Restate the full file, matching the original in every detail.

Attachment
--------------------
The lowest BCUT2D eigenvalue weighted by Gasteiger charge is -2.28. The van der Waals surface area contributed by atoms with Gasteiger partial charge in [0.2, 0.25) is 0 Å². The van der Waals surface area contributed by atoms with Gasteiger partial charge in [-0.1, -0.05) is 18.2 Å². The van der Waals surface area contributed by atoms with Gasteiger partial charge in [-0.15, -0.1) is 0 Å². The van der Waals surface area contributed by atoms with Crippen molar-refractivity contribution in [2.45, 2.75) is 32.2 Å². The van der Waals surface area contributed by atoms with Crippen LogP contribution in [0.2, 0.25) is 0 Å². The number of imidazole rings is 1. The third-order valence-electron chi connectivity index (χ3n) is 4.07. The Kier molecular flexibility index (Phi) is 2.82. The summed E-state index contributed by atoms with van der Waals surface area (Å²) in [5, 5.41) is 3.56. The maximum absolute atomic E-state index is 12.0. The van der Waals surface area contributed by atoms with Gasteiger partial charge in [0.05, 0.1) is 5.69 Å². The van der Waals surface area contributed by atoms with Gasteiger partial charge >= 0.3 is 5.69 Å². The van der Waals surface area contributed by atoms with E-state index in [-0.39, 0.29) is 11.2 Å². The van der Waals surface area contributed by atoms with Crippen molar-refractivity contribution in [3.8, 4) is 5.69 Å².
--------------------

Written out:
The lowest BCUT2D eigenvalue weighted by Gasteiger charge is -2.28. The van der Waals surface area contributed by atoms with Gasteiger partial charge in [0.2, 0.25) is 0 Å². The van der Waals surface area contributed by atoms with Gasteiger partial charge in [-0.1, -0.05) is 18.2 Å². The van der Waals surface area contributed by atoms with Gasteiger partial charge in [-0.15, -0.1) is 0 Å². The van der Waals surface area contributed by atoms with Crippen molar-refractivity contribution in [2.45, 2.75) is 32.2 Å². The van der Waals surface area contributed by atoms with Crippen LogP contribution in [0.2, 0.25) is 0 Å². The number of imidazole rings is 1. The third-order valence-electron chi connectivity index (χ3n) is 4.07. The Kier molecular flexibility index (Phi) is 2.82. The summed E-state index contributed by atoms with van der Waals surface area (Å²) in [5, 5.41) is 3.56. The maximum absolute atomic E-state index is 12.0. The van der Waals surface area contributed by atoms with Gasteiger partial charge in [0.05, 0.1) is 5.69 Å². The van der Waals surface area contributed by atoms with Gasteiger partial charge >= 0.3 is 5.69 Å². The van der Waals surface area contributed by atoms with E-state index in [-0.39, 0.29) is 11.2 Å². The van der Waals surface area contributed by atoms with Crippen molar-refractivity contribution in [3.8, 4) is 5.69 Å².